The School of Pharmacy recently entered into an agreement with the School of Pharmacy at Shanghai Jiao Tong University in China to explore joint educational, research, and scientific exchanges. This agreement will be led by Peter Swaan, PhD, associate dean of research and graduate education and professor in Pharmaceutial Sciences, and Lei Fu, PhD, associate dean for external affairs and professor at Shanghai Jiao Tong University.
♦ President Freeman Hrabowski gave a TED talk last year about “four pillars of college success in science.” He starts by talking about his participation as a twelve year old in a 1963 children’s crusade led by Martin Luther King. He ended up in a Birmingham jail. His talk focus is America’s failure to get and keep students in the sciences. He wants students to be curious, to ask questions. And he wants students to be more engaged in courses by redesigning them.
♦ Some universities are proud of their “semi-pro” men’s football and basketball teams, and maybe their successes help with fundraising and school spirit. But UMBC has made its mark in different sports, namely, chess and cricket. In the past year, the UMBC teams came in second nationally in chess and first nationally in cricket. We await the delayed entry into contract bridge! See: you don’t have to have nationally ranked football and basketball to be good!
♦ Last fall, President Loh announced that Michael Kaiser, who has headed the Kennedy Center for the Performing Arts, will join the University of Maryland as a Professor of Practice, bringing the DeVos Institute of Arts Management with him. In 2001, he founded the institute in order to teach management practices to professional arts administrators. Quite a catch! Quite a landing!
♦ Engineering assistant professor Christopher Jewell has received a three-year, $375,000 research grant to support the pre-clinical development of a cancer vaccine technology that could give children a better chance to have a long and healthy life.
♦ Criminology professor Ray Paternoster is a co-author of a report that finds almost half of African-American males (247 in the sample of 505, or 49%) have been arrested by the time they are 23 years of age. For Latinos, the percentage is 44%.
♦ Family Science Associate Professor Leigh Leslie has been named a Legacy Scholar for The National Council on Family Relation’s (NCFR) Family Therapy Section. This special recognition, given in honor of NCFR’s 75th anniversary, acknowledges Dr. Leslie’s extensive history of service and scholarship in family therapy and was awarded at the NCFR Annual Conference.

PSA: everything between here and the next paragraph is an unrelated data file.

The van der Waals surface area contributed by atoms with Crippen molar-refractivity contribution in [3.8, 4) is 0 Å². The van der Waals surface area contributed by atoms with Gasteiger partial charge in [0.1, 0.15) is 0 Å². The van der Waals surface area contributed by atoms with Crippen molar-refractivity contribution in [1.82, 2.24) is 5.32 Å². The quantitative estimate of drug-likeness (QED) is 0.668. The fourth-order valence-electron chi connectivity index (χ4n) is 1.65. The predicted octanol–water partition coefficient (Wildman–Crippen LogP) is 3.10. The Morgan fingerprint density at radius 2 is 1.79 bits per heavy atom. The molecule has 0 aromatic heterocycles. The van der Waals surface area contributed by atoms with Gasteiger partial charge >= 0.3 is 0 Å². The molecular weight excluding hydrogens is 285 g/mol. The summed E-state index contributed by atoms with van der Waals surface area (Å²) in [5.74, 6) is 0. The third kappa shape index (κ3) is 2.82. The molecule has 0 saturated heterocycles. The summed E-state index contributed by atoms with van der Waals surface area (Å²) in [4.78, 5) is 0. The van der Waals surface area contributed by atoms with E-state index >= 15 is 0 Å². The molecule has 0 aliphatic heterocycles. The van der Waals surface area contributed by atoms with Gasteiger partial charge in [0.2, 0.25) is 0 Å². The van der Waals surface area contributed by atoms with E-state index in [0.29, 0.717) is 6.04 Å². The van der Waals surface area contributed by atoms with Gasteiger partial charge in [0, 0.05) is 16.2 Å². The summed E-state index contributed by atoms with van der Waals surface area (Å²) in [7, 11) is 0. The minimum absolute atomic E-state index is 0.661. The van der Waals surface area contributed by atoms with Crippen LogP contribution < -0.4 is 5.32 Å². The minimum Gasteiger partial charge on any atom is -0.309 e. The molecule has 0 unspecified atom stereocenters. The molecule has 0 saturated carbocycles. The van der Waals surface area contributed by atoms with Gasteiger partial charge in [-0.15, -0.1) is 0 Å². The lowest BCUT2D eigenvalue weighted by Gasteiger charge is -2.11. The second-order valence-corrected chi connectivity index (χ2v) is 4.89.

♦ University of Maryland Eastern Shore Dr. Cynthia J. Boyle is the new president-elect of the American Association of Colleges of Pharmacy. She chairs UMES’s Department of Pharmacy Practice and Administration.
♦ The University of Maryland University College is offering a discount to graduates of the state’s community colleges. Assuming that a two-year degree costs about $8,000, the cost of the remaining credits needed to complete a bachelor’s degree will be about $12,000. So $8k plus $12k equals $20k, the cost for a four year bachelor’s degree. And the cost could be less if the student gets financial aid. “Community college graduates are a solid investment because they have already invested in themselves,” UMCP President Javier Miyares has said. Apparently, Frostburg State University has a payment plan that is very close to the $20.
♦ A VA report on veterans’ graduation rates has UMUC so far down, 4.3%, that one is tempted to order the bulldozers to take the building down. But wait, there is at least a partial answer: “While the University of Maryland University College had the fourth-largest population of GI Bill recipients in 2012, it had an overall graduation rate of only 4.3%. But of UMUC’s enrollment, less than 1% were counted in the Ipeds graduation rate because they are not first-time, first-year students, said James H. Selbe, senior vice president for military partnerships at UMUC. About 55% of the institution’s students are affiliated with the military, he said.” (Chronicle of Higher Education, 7 March 2014)